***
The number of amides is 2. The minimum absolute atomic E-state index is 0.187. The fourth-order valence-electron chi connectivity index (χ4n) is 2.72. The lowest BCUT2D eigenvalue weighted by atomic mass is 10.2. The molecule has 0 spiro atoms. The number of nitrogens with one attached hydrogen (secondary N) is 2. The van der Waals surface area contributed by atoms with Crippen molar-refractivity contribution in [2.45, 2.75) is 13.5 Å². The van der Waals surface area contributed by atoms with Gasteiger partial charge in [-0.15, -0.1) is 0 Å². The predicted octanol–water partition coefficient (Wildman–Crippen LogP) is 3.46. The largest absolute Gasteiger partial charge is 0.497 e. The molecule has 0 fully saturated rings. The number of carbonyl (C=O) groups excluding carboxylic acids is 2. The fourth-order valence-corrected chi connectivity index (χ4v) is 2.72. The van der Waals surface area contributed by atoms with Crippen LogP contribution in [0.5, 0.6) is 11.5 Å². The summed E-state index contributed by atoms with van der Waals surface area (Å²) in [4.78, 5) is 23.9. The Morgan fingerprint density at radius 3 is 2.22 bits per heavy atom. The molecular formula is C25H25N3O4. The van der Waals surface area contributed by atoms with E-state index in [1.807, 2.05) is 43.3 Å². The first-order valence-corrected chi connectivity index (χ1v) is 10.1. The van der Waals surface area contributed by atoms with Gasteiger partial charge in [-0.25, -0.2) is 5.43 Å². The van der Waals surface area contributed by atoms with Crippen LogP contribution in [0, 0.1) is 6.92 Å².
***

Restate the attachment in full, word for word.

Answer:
The number of amides is 2. The minimum absolute atomic E-state index is 0.187. The fourth-order valence-electron chi connectivity index (χ4n) is 2.72. The lowest BCUT2D eigenvalue weighted by atomic mass is 10.2. The molecule has 0 spiro atoms. The number of nitrogens with one attached hydrogen (secondary N) is 2. The van der Waals surface area contributed by atoms with Crippen molar-refractivity contribution in [2.45, 2.75) is 13.5 Å². The van der Waals surface area contributed by atoms with Gasteiger partial charge in [-0.15, -0.1) is 0 Å². The predicted octanol–water partition coefficient (Wildman–Crippen LogP) is 3.46. The largest absolute Gasteiger partial charge is 0.497 e. The molecule has 0 fully saturated rings. The number of carbonyl (C=O) groups excluding carboxylic acids is 2. The fourth-order valence-corrected chi connectivity index (χ4v) is 2.72. The van der Waals surface area contributed by atoms with Crippen LogP contribution in [0.5, 0.6) is 11.5 Å². The summed E-state index contributed by atoms with van der Waals surface area (Å²) in [4.78, 5) is 23.9. The Morgan fingerprint density at radius 3 is 2.22 bits per heavy atom. The molecular formula is C25H25N3O4. The van der Waals surface area contributed by atoms with E-state index in [1.807, 2.05) is 43.3 Å². The first-order valence-corrected chi connectivity index (χ1v) is 10.1. The van der Waals surface area contributed by atoms with Gasteiger partial charge in [-0.25, -0.2) is 5.43 Å². The van der Waals surface area contributed by atoms with Crippen LogP contribution in [0, 0.1) is 6.92 Å².